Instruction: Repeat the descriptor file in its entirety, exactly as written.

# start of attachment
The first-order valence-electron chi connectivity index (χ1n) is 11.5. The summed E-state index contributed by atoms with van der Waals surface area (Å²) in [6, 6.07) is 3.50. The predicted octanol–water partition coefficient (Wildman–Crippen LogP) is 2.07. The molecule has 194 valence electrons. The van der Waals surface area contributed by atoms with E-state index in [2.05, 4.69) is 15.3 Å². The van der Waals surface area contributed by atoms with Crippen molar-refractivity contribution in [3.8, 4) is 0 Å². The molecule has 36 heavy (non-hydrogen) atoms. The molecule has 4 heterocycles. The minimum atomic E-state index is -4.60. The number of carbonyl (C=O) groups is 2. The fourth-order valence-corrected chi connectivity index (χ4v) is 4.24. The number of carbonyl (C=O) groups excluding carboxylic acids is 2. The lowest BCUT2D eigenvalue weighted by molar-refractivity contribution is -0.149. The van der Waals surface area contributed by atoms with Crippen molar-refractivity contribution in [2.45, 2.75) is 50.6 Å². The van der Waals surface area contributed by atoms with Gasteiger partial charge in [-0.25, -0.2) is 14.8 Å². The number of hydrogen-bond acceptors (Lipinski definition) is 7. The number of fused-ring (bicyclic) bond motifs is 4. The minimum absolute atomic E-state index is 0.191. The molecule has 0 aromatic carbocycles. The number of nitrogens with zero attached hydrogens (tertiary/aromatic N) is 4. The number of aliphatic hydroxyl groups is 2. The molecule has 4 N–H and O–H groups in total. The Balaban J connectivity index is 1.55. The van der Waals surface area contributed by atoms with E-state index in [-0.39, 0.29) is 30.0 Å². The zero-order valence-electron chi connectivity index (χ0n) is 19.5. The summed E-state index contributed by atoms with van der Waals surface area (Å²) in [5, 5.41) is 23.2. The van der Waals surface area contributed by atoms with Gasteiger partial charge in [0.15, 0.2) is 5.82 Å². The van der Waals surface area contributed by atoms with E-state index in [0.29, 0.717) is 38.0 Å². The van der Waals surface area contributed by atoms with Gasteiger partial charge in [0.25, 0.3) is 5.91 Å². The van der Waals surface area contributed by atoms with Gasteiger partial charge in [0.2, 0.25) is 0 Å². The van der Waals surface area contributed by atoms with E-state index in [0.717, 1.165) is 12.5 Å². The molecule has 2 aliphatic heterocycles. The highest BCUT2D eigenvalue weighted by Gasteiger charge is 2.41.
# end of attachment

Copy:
The first-order valence-electron chi connectivity index (χ1n) is 11.5. The summed E-state index contributed by atoms with van der Waals surface area (Å²) in [6, 6.07) is 3.50. The predicted octanol–water partition coefficient (Wildman–Crippen LogP) is 2.07. The molecule has 194 valence electrons. The van der Waals surface area contributed by atoms with E-state index in [2.05, 4.69) is 15.3 Å². The van der Waals surface area contributed by atoms with Crippen molar-refractivity contribution in [3.8, 4) is 0 Å². The molecule has 36 heavy (non-hydrogen) atoms. The molecule has 4 heterocycles. The minimum atomic E-state index is -4.60. The number of carbonyl (C=O) groups is 2. The fourth-order valence-corrected chi connectivity index (χ4v) is 4.24. The number of carbonyl (C=O) groups excluding carboxylic acids is 2. The lowest BCUT2D eigenvalue weighted by molar-refractivity contribution is -0.149. The van der Waals surface area contributed by atoms with Crippen molar-refractivity contribution in [2.45, 2.75) is 50.6 Å². The van der Waals surface area contributed by atoms with Gasteiger partial charge in [-0.25, -0.2) is 14.8 Å². The number of hydrogen-bond acceptors (Lipinski definition) is 7. The number of fused-ring (bicyclic) bond motifs is 4. The minimum absolute atomic E-state index is 0.191. The molecule has 0 aromatic carbocycles. The number of nitrogens with zero attached hydrogens (tertiary/aromatic N) is 4. The number of aliphatic hydroxyl groups is 2. The molecule has 4 N–H and O–H groups in total. The Balaban J connectivity index is 1.55. The van der Waals surface area contributed by atoms with E-state index in [-0.39, 0.29) is 30.0 Å². The zero-order valence-electron chi connectivity index (χ0n) is 19.5. The summed E-state index contributed by atoms with van der Waals surface area (Å²) in [5, 5.41) is 23.2. The van der Waals surface area contributed by atoms with Gasteiger partial charge in [0.15, 0.2) is 5.82 Å². The van der Waals surface area contributed by atoms with E-state index in [0.29, 0.717) is 38.0 Å². The van der Waals surface area contributed by atoms with Gasteiger partial charge in [0.25, 0.3) is 5.91 Å². The van der Waals surface area contributed by atoms with Gasteiger partial charge in [0.2, 0.25) is 0 Å². The van der Waals surface area contributed by atoms with E-state index in [0.717, 1.165) is 12.5 Å². The molecule has 2 aliphatic heterocycles. The highest BCUT2D eigenvalue weighted by Gasteiger charge is 2.41.